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Coffee House

The ‘Stakeknife’ investigation and the dark reality of double agents

22 October 2015

1:16 PM

22 October 2015

1:16 PM

The decision by Barra McGrory, the Director of Public Prosecutions in Northern Ireland, to recommend an official investigation into the activities of Freddie Scappaticci – the alleged IRA enforcer and British agent known as ‘Stakeknife’ – seems likely to unearth some of the most painful, long-buried secrets of the ‘dirty war’ in Northern Ireland. In so doing it will raise difficult questions about the permissible limits of state intelligence-gathering which remain highly relevant today.

Scappaticci, who denied being a British agent before departing Northern Ireland in 2003, is nonetheless widely reported to have been a longstanding head of the IRA’s ‘nutting squad’, or internal security unit, which was responsible for identifying and punishing informers. In IRA circles there was no more despised figure than the informer, or ‘tout’, whose information had the power to disrupt IRA operations and put its members behind bars. Within the IRA, the declared punishment for informing was death, often after a taped ‘confession’ had been obtained by torture.

At the same time as seeking out suspected informers – a task which former IRA members have attested that ‘Scap’ pursued with brutal relish – it is alleged that Scappaticci was the British army’s key agent at the heart of the IRA. He was described by General Sir John Wilsey, the Army commander in Northern Ireland from 1990 to 1993, as ‘our golden egg, something that was very important to the Army. We were terribly cagey about Fred.’

It is easy to see why ‘Scap’ might have been thus regarded. His role in the internal security unit would have involved him in debriefing IRA members after their arrest and police interrogation, in order to be certain – ostensibly from the IRA’s point of view – that they had given nothing crucial away to the authorities. He would therefore have had a very exact picture of current IRA membership, as well as known of many planned operations.

Yet the very things that gave ‘Stakeknife’ access to such valuable information, are also those which should have created a nightmare for anyone even lightly concerned with ethics within the intelligence services. Put bluntly, it was seemingly his status as a noted psychopath – even within an organisation which regularly behaved psychopathically – which led to his position within the IRA becoming unassailable. With each murder of an alleged IRA ‘informer’, he bolstered his position within the IRA: his inherent value as a British agent, therefore, would have been copper-fastened by displays of extreme violence. In intelligence terms, the most rotten egg became the most golden.


It is reported that there will be investigations into at least 24 murders with which Scappaticci was allegedly associated. Some of those victims may indeed have been IRA members who were passing information to the security services; some may have been falsely fingered as informers in order to divert attention from Scappaticci himself after compromising leaks; others may simply have been people against whom he or the IRA bore a personal grudge. Often they were – in the republican pecking order – individuals who were very young, or otherwise perceived as relatively powerless. The allegations that have already emerged give some indication of the nauseating nature of IRA ‘internal security’ during the Troubles.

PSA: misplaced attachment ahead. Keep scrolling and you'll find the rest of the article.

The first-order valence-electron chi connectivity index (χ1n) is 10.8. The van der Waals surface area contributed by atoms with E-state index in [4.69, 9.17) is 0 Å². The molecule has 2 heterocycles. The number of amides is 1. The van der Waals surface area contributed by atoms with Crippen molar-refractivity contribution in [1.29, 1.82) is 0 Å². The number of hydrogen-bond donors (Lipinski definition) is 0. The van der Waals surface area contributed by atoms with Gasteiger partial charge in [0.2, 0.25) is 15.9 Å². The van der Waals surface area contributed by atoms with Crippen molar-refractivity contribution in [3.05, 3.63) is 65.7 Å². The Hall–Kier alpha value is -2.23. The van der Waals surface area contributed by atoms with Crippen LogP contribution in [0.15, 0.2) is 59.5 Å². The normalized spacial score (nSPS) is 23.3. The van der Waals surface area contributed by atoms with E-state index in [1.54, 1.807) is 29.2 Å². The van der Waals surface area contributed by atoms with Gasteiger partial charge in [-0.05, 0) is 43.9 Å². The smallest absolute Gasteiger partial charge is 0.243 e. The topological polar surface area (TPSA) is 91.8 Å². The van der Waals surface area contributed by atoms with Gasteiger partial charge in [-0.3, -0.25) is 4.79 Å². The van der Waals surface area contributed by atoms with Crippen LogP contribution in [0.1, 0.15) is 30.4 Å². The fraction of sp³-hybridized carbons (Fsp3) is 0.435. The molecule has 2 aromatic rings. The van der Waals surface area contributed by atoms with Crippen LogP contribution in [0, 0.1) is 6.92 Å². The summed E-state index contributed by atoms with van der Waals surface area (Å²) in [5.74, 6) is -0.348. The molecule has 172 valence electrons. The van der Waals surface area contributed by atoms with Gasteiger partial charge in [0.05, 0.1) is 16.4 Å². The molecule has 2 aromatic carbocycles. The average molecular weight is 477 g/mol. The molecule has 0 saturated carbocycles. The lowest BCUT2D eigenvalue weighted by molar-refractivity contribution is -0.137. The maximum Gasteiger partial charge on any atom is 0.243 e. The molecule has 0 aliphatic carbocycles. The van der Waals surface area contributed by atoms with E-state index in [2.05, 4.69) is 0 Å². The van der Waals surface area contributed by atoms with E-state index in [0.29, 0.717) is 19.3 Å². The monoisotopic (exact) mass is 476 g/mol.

The body of Joseph Mulhern, a 23-year-old IRA member, was found in 1993 in a ditch in County Tyrone: he had been shot and his hands tied with wire. Three weeks later, his family was handed a tape of his faltering ‘confession’. His father Frank recalled how – weeks after his son’s funeral – he saw Scappaticci, who approached him and raised intimate details of his son’s abduction and murder. Mr Mulhern said: ‘If you were in the IRA and Scap was looking at you, your knees turned to water.’

The recorded confession of another suspected informer linked to Scappaticci, a 34-year-old mother of three named Caroline Moreland, ended with her advice to others in the same position: ‘Just come forward and tell what you’re doing. No harm will come to you and you’ll be helped.’ Shortly after she made that recording, her IRA interrogators shot her dead.

There were, of course, many similar killings in which ‘Scap’ was not even allegedly involved, carried out by other IRA enforcers who were not police or Army informers. But his case is of interest because of the particular questions it raises for the role of British intelligence.

How far is the state obliged to protect the lives of people who have put themselves at risk to pass on important information about dangerous organisations? Where is the line at which – in seeking to save lives – the intelligence services can no longer tacitly collude in the destruction of other lives? How can you successfully run a ‘clean’ informant, if his or her credibility within a terrorist organisation is bolstered only by close participation in dreadful acts? Should an apparently monstrous but valuable source such as ‘Stakeknife’ ever be protected at the expense of, say, a vulnerable, bit-part player in IRA activities, or even a courageous agent whose information is of less long-term value?

These are not simple questions, then or now, but some things seem clear. The IRA wanted ‘Stakeknife’ to perform its chosen role of interrogator and executioner, if not that of informer. The British government, often for compelling reasons, needed the secrets that precisely such a figure held. Yet what went on between those two positions is, I suspect, going to reveal to us the darkest, saddest places in which realpolitik struck murky, desperate bargains with an increasingly elusive morality.


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